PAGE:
Textiles, ceramics and metals: These alternative materials were the very tools that helped enable women in the 1950s and ’60s to become “powerful, successful, even dominant” artists and designers, explained director Glenn Adamson in his opening remarks at the Museum of Art and Design’s “Pathmakers: Women in Art, Craft and Design, Midcentury and Today” exhibit launch on April 27.
Toshiko Takaezu's Vase Form (1964) and a portrait of the artist
While men were dominating the painting, architecture and sculpture realms of the mid-century, women like Marianne Strengell, whose vibrant “Forecast Rug” for Alcoa is composed of aluminum thread and wool, and Dorothy Liebes, whose "Prototype Theatre Curtain," made of Dupont Orlon and Fairtex metallic yarn, was commissioned for the 1964 New York World’s Fair, were blazing the path for today’s female artists. Their evolution mirrored that of the Museum of Arts and Design, which became the hub of the then-burgeoning American modern craft movement after being established in 1956.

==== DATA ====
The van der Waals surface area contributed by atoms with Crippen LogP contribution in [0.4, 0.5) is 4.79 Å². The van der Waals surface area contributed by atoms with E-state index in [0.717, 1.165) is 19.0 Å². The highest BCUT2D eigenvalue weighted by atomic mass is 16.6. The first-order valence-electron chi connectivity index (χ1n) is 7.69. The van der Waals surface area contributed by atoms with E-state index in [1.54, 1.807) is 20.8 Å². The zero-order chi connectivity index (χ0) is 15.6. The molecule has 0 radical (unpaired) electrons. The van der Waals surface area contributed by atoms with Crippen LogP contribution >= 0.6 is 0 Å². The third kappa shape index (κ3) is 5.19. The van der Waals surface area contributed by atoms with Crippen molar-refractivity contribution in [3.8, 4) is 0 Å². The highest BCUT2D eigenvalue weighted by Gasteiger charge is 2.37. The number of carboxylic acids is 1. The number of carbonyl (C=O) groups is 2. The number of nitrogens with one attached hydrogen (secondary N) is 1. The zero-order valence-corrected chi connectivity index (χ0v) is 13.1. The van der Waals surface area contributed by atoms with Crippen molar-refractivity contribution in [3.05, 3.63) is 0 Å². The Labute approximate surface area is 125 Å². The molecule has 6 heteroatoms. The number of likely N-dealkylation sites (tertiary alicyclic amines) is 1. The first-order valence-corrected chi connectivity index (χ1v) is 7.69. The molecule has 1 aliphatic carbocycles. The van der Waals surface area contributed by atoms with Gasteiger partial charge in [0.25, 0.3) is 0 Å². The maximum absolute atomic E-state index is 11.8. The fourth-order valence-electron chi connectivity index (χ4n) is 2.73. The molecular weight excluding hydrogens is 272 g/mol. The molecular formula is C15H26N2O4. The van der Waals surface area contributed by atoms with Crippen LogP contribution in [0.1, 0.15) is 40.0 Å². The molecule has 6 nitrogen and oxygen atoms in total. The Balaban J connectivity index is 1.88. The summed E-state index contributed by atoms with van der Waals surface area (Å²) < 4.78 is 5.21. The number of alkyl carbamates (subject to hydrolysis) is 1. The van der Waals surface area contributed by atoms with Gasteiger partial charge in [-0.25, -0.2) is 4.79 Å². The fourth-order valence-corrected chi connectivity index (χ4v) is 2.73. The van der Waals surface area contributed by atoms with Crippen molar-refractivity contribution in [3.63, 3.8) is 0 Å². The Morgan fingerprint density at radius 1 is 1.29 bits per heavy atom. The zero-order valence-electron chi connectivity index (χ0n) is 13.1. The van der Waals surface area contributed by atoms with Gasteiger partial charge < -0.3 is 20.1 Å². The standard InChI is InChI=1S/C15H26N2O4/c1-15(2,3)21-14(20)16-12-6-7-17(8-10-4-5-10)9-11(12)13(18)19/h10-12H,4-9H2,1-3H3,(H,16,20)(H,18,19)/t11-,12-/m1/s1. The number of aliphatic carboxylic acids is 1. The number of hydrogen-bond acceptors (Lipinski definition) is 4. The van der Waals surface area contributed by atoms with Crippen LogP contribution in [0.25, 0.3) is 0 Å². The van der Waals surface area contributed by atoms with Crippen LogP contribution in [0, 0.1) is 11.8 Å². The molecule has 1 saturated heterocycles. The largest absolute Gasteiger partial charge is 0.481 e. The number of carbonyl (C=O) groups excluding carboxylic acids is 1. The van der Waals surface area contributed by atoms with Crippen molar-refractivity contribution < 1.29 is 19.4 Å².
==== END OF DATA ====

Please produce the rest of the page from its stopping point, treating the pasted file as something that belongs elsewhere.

Left: "Prototype Theatre Curtain" for DuPont Pavilion, New York World's Fair 1964, by Dorothy Liebes; Right: Hella Jongerius' "Knots and Beads Curtain"
Their mid-century legacy lives on, reflected in pieces like Hella Jongerius’ “Knots & Beads Curtain,” a hand-knotted cotton rope-and-porcelain bead curtain designed for the United Nations Delegates’ Lounge. Over 100 pieces from a select group of leaders including Karen Karnes, Dorothy Liebes, Lenore Tawney, Sheila Hicks, Alice Kagawa Parrott, Eva Zeisel, Toshiko Takaezu and Gabriel A. Maher, are on display at MAD until September 27, 2015.